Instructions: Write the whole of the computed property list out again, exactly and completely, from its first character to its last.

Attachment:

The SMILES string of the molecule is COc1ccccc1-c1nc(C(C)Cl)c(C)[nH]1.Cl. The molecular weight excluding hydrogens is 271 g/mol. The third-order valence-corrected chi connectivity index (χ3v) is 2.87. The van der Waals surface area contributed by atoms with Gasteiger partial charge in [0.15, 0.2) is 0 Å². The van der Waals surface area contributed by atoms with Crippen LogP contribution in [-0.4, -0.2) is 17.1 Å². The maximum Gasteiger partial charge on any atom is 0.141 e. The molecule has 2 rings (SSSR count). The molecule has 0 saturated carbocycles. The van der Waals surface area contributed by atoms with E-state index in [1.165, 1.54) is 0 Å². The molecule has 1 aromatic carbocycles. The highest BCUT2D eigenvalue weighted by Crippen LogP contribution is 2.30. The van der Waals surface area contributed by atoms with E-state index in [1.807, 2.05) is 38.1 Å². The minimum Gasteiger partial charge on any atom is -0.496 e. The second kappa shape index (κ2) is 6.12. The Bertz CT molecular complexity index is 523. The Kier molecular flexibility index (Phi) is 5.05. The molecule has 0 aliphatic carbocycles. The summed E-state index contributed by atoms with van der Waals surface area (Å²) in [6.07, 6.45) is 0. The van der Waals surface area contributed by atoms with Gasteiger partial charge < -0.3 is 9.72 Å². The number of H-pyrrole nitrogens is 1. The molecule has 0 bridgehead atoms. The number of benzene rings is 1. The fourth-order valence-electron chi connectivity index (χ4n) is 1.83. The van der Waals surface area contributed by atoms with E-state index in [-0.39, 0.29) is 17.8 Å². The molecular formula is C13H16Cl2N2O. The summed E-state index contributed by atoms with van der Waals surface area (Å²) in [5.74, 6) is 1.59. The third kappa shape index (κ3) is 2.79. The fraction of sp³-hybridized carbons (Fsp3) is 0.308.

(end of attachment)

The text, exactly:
The SMILES string of the molecule is COc1ccccc1-c1nc(C(C)Cl)c(C)[nH]1.Cl. The molecular weight excluding hydrogens is 271 g/mol. The third-order valence-corrected chi connectivity index (χ3v) is 2.87. The van der Waals surface area contributed by atoms with Gasteiger partial charge in [0.15, 0.2) is 0 Å². The van der Waals surface area contributed by atoms with Crippen LogP contribution in [-0.4, -0.2) is 17.1 Å². The maximum Gasteiger partial charge on any atom is 0.141 e. The molecule has 2 rings (SSSR count). The molecule has 0 saturated carbocycles. The van der Waals surface area contributed by atoms with E-state index in [1.165, 1.54) is 0 Å². The molecule has 1 aromatic carbocycles. The highest BCUT2D eigenvalue weighted by Crippen LogP contribution is 2.30. The van der Waals surface area contributed by atoms with E-state index in [1.807, 2.05) is 38.1 Å². The minimum Gasteiger partial charge on any atom is -0.496 e. The second kappa shape index (κ2) is 6.12. The Bertz CT molecular complexity index is 523. The Kier molecular flexibility index (Phi) is 5.05. The molecule has 0 aliphatic carbocycles. The summed E-state index contributed by atoms with van der Waals surface area (Å²) in [6.07, 6.45) is 0. The van der Waals surface area contributed by atoms with Gasteiger partial charge < -0.3 is 9.72 Å². The number of H-pyrrole nitrogens is 1. The molecule has 0 bridgehead atoms. The number of benzene rings is 1. The fourth-order valence-electron chi connectivity index (χ4n) is 1.83. The van der Waals surface area contributed by atoms with E-state index in [-0.39, 0.29) is 17.8 Å². The molecular formula is C13H16Cl2N2O. The summed E-state index contributed by atoms with van der Waals surface area (Å²) in [5.74, 6) is 1.59. The third kappa shape index (κ3) is 2.79. The fraction of sp³-hybridized carbons (Fsp3) is 0.308.